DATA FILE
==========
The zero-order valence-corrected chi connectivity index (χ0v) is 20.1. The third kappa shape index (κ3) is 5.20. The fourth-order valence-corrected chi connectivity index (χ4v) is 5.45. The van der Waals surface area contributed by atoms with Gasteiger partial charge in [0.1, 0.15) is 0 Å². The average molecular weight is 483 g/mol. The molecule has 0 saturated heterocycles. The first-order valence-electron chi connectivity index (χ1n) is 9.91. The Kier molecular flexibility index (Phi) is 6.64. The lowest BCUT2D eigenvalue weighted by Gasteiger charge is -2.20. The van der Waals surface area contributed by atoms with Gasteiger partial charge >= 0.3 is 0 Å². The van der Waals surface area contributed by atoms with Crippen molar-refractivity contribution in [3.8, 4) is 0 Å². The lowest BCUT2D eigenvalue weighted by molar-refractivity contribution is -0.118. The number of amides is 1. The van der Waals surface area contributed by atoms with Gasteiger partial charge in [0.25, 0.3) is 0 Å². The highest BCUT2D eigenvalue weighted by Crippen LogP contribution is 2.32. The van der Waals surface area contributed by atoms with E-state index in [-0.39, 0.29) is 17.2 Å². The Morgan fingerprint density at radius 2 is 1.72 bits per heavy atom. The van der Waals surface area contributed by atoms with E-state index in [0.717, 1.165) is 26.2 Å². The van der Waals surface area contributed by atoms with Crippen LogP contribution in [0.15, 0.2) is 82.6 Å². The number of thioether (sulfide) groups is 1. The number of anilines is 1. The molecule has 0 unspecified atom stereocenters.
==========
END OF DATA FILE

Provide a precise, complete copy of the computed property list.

The zero-order valence-corrected chi connectivity index (χ0v) is 20.1. The third kappa shape index (κ3) is 5.20. The fourth-order valence-corrected chi connectivity index (χ4v) is 5.45. The van der Waals surface area contributed by atoms with Gasteiger partial charge in [0.1, 0.15) is 0 Å². The average molecular weight is 483 g/mol. The molecule has 0 saturated heterocycles. The first-order valence-electron chi connectivity index (χ1n) is 9.91. The Kier molecular flexibility index (Phi) is 6.64. The lowest BCUT2D eigenvalue weighted by Gasteiger charge is -2.20. The van der Waals surface area contributed by atoms with Gasteiger partial charge >= 0.3 is 0 Å². The van der Waals surface area contributed by atoms with Crippen molar-refractivity contribution in [3.8, 4) is 0 Å². The lowest BCUT2D eigenvalue weighted by molar-refractivity contribution is -0.118. The number of amides is 1. The van der Waals surface area contributed by atoms with Gasteiger partial charge in [0.25, 0.3) is 0 Å². The highest BCUT2D eigenvalue weighted by Crippen LogP contribution is 2.32. The van der Waals surface area contributed by atoms with E-state index in [-0.39, 0.29) is 17.2 Å². The Morgan fingerprint density at radius 2 is 1.72 bits per heavy atom. The van der Waals surface area contributed by atoms with E-state index in [0.717, 1.165) is 26.2 Å². The van der Waals surface area contributed by atoms with Crippen LogP contribution in [0.15, 0.2) is 82.6 Å². The number of thioether (sulfide) groups is 1. The number of anilines is 1. The molecule has 0 unspecified atom stereocenters.